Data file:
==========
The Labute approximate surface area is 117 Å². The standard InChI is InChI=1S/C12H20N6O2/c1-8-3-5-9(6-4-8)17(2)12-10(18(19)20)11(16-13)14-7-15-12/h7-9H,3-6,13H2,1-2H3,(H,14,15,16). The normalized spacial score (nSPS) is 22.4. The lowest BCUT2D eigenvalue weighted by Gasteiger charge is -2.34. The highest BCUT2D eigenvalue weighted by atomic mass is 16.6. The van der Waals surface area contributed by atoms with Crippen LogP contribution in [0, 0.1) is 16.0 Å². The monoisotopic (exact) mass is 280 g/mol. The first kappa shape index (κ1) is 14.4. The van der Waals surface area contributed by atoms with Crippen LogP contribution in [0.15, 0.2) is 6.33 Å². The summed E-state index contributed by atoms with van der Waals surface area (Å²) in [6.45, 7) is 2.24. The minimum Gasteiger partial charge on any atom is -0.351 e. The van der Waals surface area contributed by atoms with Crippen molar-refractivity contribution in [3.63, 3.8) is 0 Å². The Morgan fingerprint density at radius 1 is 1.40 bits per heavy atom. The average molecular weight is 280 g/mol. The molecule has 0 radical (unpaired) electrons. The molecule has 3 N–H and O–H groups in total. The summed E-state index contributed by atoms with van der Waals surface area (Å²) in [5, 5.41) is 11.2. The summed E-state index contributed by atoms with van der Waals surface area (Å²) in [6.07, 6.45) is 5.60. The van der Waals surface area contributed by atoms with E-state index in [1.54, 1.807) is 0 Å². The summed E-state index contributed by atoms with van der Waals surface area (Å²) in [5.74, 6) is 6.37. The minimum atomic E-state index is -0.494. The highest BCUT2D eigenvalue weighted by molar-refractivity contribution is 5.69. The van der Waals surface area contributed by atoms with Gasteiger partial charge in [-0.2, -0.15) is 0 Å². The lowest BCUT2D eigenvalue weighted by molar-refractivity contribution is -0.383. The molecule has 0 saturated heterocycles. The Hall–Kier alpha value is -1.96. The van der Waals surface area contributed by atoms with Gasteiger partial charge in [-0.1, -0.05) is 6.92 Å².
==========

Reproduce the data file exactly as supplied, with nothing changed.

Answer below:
The Labute approximate surface area is 117 Å². The standard InChI is InChI=1S/C12H20N6O2/c1-8-3-5-9(6-4-8)17(2)12-10(18(19)20)11(16-13)14-7-15-12/h7-9H,3-6,13H2,1-2H3,(H,14,15,16). The normalized spacial score (nSPS) is 22.4. The lowest BCUT2D eigenvalue weighted by Gasteiger charge is -2.34. The highest BCUT2D eigenvalue weighted by atomic mass is 16.6. The van der Waals surface area contributed by atoms with Crippen LogP contribution in [0, 0.1) is 16.0 Å². The monoisotopic (exact) mass is 280 g/mol. The first kappa shape index (κ1) is 14.4. The van der Waals surface area contributed by atoms with Crippen LogP contribution in [0.15, 0.2) is 6.33 Å². The summed E-state index contributed by atoms with van der Waals surface area (Å²) in [6.45, 7) is 2.24. The minimum Gasteiger partial charge on any atom is -0.351 e. The van der Waals surface area contributed by atoms with Crippen molar-refractivity contribution in [3.63, 3.8) is 0 Å². The Morgan fingerprint density at radius 1 is 1.40 bits per heavy atom. The average molecular weight is 280 g/mol. The molecule has 0 radical (unpaired) electrons. The molecule has 3 N–H and O–H groups in total. The summed E-state index contributed by atoms with van der Waals surface area (Å²) in [5, 5.41) is 11.2. The summed E-state index contributed by atoms with van der Waals surface area (Å²) in [6.07, 6.45) is 5.60. The van der Waals surface area contributed by atoms with E-state index in [1.54, 1.807) is 0 Å². The summed E-state index contributed by atoms with van der Waals surface area (Å²) in [5.74, 6) is 6.37. The minimum atomic E-state index is -0.494. The highest BCUT2D eigenvalue weighted by molar-refractivity contribution is 5.69. The van der Waals surface area contributed by atoms with Gasteiger partial charge in [-0.2, -0.15) is 0 Å². The lowest BCUT2D eigenvalue weighted by molar-refractivity contribution is -0.383. The molecule has 0 saturated heterocycles. The Hall–Kier alpha value is -1.96. The van der Waals surface area contributed by atoms with Gasteiger partial charge in [-0.1, -0.05) is 6.92 Å².